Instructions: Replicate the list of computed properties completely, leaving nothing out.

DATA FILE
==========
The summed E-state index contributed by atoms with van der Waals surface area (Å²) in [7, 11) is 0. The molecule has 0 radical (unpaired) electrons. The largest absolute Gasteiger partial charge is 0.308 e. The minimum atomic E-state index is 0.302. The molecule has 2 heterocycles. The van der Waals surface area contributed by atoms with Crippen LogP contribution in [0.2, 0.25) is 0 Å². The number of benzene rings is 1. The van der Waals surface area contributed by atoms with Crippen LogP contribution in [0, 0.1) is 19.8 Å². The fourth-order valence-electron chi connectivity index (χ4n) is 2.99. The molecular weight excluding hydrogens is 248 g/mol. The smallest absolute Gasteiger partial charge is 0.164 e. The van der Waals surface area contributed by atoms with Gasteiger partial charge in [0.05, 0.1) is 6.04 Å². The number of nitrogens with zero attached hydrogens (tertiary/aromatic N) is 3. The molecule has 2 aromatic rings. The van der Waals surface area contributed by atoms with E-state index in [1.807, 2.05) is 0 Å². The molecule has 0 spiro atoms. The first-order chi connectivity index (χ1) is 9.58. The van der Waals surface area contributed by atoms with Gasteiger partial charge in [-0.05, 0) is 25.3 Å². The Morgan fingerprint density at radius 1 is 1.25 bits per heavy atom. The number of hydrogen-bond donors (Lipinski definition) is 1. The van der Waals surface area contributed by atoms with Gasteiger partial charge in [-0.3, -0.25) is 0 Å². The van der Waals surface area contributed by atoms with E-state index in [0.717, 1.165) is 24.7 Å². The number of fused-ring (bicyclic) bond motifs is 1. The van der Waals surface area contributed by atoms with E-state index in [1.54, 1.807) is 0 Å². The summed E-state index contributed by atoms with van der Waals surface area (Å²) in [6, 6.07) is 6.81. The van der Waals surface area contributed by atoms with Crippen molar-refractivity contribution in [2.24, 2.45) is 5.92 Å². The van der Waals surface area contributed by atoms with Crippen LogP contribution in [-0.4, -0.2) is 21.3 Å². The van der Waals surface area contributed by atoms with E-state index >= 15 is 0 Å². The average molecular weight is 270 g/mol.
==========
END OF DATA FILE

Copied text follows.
The summed E-state index contributed by atoms with van der Waals surface area (Å²) in [7, 11) is 0. The molecule has 0 radical (unpaired) electrons. The largest absolute Gasteiger partial charge is 0.308 e. The minimum atomic E-state index is 0.302. The molecule has 2 heterocycles. The van der Waals surface area contributed by atoms with Crippen LogP contribution in [0.2, 0.25) is 0 Å². The number of benzene rings is 1. The van der Waals surface area contributed by atoms with Crippen LogP contribution in [0, 0.1) is 19.8 Å². The fourth-order valence-electron chi connectivity index (χ4n) is 2.99. The molecular weight excluding hydrogens is 248 g/mol. The smallest absolute Gasteiger partial charge is 0.164 e. The van der Waals surface area contributed by atoms with Gasteiger partial charge in [0.05, 0.1) is 6.04 Å². The number of nitrogens with zero attached hydrogens (tertiary/aromatic N) is 3. The molecule has 2 aromatic rings. The van der Waals surface area contributed by atoms with E-state index in [1.807, 2.05) is 0 Å². The molecule has 0 spiro atoms. The first-order chi connectivity index (χ1) is 9.58. The van der Waals surface area contributed by atoms with Gasteiger partial charge in [-0.05, 0) is 25.3 Å². The Morgan fingerprint density at radius 1 is 1.25 bits per heavy atom. The number of hydrogen-bond donors (Lipinski definition) is 1. The van der Waals surface area contributed by atoms with Gasteiger partial charge in [-0.3, -0.25) is 0 Å². The van der Waals surface area contributed by atoms with E-state index in [0.717, 1.165) is 24.7 Å². The number of fused-ring (bicyclic) bond motifs is 1. The van der Waals surface area contributed by atoms with E-state index in [1.54, 1.807) is 0 Å². The summed E-state index contributed by atoms with van der Waals surface area (Å²) in [6, 6.07) is 6.81. The van der Waals surface area contributed by atoms with Crippen molar-refractivity contribution in [2.24, 2.45) is 5.92 Å². The van der Waals surface area contributed by atoms with Crippen LogP contribution in [-0.4, -0.2) is 21.3 Å². The van der Waals surface area contributed by atoms with E-state index >= 15 is 0 Å². The average molecular weight is 270 g/mol.